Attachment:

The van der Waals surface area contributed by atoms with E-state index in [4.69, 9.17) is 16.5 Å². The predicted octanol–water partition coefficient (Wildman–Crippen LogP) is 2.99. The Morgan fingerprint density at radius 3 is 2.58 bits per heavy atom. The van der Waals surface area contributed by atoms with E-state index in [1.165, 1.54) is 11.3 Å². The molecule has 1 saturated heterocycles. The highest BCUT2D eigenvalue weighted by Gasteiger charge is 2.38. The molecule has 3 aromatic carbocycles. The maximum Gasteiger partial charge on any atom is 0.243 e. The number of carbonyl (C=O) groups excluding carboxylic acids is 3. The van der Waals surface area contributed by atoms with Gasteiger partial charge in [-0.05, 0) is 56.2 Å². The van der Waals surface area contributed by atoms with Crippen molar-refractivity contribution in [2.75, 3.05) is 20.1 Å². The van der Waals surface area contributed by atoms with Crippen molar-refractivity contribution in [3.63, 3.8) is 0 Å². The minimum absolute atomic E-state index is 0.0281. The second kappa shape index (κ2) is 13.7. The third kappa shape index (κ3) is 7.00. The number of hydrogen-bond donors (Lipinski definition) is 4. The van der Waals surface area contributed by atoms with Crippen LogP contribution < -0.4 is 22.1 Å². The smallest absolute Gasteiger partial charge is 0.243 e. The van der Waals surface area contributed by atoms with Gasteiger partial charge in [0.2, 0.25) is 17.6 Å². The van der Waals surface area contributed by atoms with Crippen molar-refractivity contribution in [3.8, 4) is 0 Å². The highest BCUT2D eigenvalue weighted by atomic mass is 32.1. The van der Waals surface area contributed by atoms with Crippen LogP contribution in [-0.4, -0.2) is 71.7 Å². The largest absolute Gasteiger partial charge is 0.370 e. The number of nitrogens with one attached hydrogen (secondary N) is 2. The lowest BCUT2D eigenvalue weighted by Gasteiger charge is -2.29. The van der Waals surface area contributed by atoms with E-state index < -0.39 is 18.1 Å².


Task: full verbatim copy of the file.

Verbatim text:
The van der Waals surface area contributed by atoms with E-state index in [4.69, 9.17) is 16.5 Å². The predicted octanol–water partition coefficient (Wildman–Crippen LogP) is 2.99. The Morgan fingerprint density at radius 3 is 2.58 bits per heavy atom. The van der Waals surface area contributed by atoms with E-state index in [1.165, 1.54) is 11.3 Å². The molecule has 1 saturated heterocycles. The highest BCUT2D eigenvalue weighted by Gasteiger charge is 2.38. The molecule has 3 aromatic carbocycles. The maximum Gasteiger partial charge on any atom is 0.243 e. The number of carbonyl (C=O) groups excluding carboxylic acids is 3. The van der Waals surface area contributed by atoms with Gasteiger partial charge in [-0.05, 0) is 56.2 Å². The van der Waals surface area contributed by atoms with Crippen molar-refractivity contribution in [2.75, 3.05) is 20.1 Å². The van der Waals surface area contributed by atoms with Crippen molar-refractivity contribution in [3.63, 3.8) is 0 Å². The minimum absolute atomic E-state index is 0.0281. The second kappa shape index (κ2) is 13.7. The third kappa shape index (κ3) is 7.00. The number of hydrogen-bond donors (Lipinski definition) is 4. The van der Waals surface area contributed by atoms with Crippen LogP contribution < -0.4 is 22.1 Å². The smallest absolute Gasteiger partial charge is 0.243 e. The van der Waals surface area contributed by atoms with Gasteiger partial charge in [0.2, 0.25) is 17.6 Å². The van der Waals surface area contributed by atoms with Crippen molar-refractivity contribution in [3.8, 4) is 0 Å². The highest BCUT2D eigenvalue weighted by atomic mass is 32.1. The van der Waals surface area contributed by atoms with Crippen LogP contribution in [-0.4, -0.2) is 71.7 Å². The largest absolute Gasteiger partial charge is 0.370 e. The number of nitrogens with one attached hydrogen (secondary N) is 2. The lowest BCUT2D eigenvalue weighted by Gasteiger charge is -2.29. The van der Waals surface area contributed by atoms with E-state index < -0.39 is 18.1 Å².